By Ian Cooke, NepRWA Executive Director, March 2014—
Last spring, the Neponset Watershed Association launched a new “Small Dams Program” with the help of more than 100 local donors, a challenge grant and support from Patagonia and the NLT Foundation. The goal is to begin addressing more than 100 obsolete dams on the Neponset and its tributaries, which collectively take a heavy toll on the health of the river and the fish and wildlife that depend on it.
However, just a few months after launching the effort, we were sent back to the drawing board when the two pilot sites we had selected ran into trouble with landowners who were initially supportive but were not ready to move forward in the end.
We have spent the last several months regrouping, and I’m pleased to report that we seem to be back on track with several new possibilities in the pipeline. During the fall we revisited the comprehensive survey of dams across the watershed that we had completed with the help of volunteers a number of years ago, filled in some of the missing pieces, and went through an exercise to prioritize potential restoration sites.
The result is a new focus on three small dams along Pine Tree Brook in Milton. The three dams lie on land owned by the Mass. Department of Conservation and Recreation (DCR) and/or the Town of Milton between Canton Avenue and Unquity Road, near the Ulin Rink. Two are small dams with no modern purpose, and no aesthetic or other public use. The third is the Harland Street flood control dam, which is one of only two flood control dams in the Watershed, but it appears that a minor modification could restore fish passage without impacting flood control operations.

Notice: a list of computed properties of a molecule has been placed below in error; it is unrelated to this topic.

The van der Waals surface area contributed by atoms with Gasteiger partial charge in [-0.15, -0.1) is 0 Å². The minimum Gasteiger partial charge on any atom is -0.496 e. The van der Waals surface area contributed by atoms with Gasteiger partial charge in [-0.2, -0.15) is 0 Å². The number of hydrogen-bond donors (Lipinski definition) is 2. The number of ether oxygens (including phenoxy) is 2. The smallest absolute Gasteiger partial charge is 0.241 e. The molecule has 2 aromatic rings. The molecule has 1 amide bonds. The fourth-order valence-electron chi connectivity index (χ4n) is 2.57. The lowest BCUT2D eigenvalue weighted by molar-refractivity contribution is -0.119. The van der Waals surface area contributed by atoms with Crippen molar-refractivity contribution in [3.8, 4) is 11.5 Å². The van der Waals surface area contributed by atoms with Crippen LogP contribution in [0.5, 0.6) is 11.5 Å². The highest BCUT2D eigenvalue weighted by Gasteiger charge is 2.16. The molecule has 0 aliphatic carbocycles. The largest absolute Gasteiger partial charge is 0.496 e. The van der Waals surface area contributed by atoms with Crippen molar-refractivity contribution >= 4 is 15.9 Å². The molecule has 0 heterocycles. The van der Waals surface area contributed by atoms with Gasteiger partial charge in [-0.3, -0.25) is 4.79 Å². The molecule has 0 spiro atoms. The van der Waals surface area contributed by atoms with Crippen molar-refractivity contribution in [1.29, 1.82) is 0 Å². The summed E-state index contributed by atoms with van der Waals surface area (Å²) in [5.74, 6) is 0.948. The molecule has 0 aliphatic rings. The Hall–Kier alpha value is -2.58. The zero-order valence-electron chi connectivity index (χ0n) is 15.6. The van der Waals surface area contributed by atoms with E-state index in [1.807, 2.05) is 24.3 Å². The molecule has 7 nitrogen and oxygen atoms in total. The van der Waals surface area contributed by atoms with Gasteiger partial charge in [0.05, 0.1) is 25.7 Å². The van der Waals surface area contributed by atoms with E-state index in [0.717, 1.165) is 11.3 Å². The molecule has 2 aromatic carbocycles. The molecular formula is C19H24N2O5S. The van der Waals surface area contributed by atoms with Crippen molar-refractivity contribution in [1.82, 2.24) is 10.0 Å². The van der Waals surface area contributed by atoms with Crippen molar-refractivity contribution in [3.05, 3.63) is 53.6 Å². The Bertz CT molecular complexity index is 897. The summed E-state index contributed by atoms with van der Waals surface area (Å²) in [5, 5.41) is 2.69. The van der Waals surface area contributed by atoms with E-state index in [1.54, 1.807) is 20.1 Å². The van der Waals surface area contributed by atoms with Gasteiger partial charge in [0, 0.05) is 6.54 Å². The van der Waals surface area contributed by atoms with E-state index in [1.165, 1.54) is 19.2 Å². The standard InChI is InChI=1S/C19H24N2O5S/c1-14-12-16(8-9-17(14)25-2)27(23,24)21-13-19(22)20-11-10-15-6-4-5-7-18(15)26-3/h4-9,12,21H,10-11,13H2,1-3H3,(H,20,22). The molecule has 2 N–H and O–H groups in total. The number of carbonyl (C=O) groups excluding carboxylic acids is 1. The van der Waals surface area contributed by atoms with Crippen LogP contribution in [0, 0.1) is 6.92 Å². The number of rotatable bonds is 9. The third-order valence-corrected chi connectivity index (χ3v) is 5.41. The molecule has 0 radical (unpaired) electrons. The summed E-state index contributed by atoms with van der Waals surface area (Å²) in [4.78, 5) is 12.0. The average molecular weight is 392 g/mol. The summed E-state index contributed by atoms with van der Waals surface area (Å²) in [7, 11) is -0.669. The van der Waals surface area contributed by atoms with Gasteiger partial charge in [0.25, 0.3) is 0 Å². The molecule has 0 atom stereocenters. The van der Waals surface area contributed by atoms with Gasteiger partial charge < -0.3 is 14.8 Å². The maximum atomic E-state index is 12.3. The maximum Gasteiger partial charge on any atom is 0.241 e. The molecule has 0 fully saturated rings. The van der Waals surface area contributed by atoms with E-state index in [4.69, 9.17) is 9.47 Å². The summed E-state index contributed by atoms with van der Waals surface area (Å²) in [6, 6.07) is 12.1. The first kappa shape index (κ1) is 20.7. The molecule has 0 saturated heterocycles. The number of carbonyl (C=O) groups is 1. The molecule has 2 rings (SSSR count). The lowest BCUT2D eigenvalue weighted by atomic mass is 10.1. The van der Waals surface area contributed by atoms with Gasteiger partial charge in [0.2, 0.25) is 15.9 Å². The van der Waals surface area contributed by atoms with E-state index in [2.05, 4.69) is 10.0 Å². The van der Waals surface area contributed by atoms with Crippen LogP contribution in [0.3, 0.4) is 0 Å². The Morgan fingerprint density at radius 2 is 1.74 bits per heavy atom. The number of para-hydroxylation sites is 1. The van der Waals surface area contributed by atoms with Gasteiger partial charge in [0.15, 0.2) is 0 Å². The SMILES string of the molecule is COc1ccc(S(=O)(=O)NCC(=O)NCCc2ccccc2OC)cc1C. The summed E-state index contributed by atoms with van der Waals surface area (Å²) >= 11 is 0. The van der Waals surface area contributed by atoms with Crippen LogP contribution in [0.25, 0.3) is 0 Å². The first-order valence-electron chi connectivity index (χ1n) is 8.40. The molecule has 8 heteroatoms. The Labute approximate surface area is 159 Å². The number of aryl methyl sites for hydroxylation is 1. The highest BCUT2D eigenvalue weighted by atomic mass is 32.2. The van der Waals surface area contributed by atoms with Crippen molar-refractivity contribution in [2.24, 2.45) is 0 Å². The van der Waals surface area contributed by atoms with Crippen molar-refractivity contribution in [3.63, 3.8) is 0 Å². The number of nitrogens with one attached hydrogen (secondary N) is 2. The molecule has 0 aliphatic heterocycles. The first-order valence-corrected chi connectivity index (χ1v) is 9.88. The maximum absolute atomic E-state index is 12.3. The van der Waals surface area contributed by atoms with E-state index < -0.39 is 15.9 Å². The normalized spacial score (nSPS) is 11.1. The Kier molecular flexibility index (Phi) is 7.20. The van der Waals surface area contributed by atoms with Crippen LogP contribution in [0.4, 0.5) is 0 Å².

The upper reaches of Pine Tree Brook are believed to support a wild trout population, and restoration at these three sites could potentially be a benefit to this iconic and relatively rare species. Over the longer term, modifications at the Pope’s Pond Dam further downstream could potentially open all of Pine Tree Brook to migratory herring and shad spawning, once fish passage is restored at the Baker Dam. However, work at Pope’s Pond would be considerably more complex and is not part of the immediate project.
Following site visits with staff from DCR and the Milton DPW, a decision was made to submit these three sites to be considered as “priority projects” with the Division of Ecological Restoration (DER) within the Mass. Department of Fish and Game. Priority project status would officially put these dams on DER’s workplan, opening the way for technical assistance and potentially for additional funding down the road. In the meantime, we are getting ready for a site visit with a panel of volunteer experts representing various technical disciplines from engineering to biology, drawn from the ranks of academia and other interested professionals who live in the Watershed.
We are also working on pulling together a short list of “micro-dams.” These are mostly little more than a few rocks piled in a stream that could easily be disassembled by a small group of volunteers in an afternoon. Even though there isn’t much to these mini structures, they still have a significant impact on stream habitat and aquatic wildlife by fragmenting stream habitats, and trapping fish in small, isolated stream reaches. After doing some permitting work on these mini structures (yes, even things this small still need permits!) we hope to organize some volunteer dam removal parties.
Special thanks to Margaret Kearns of Instar Ecology who has been helping to lead our small dam program over the last few months.
For more information, contact Ian Cooke at firstname.lastname@example.org.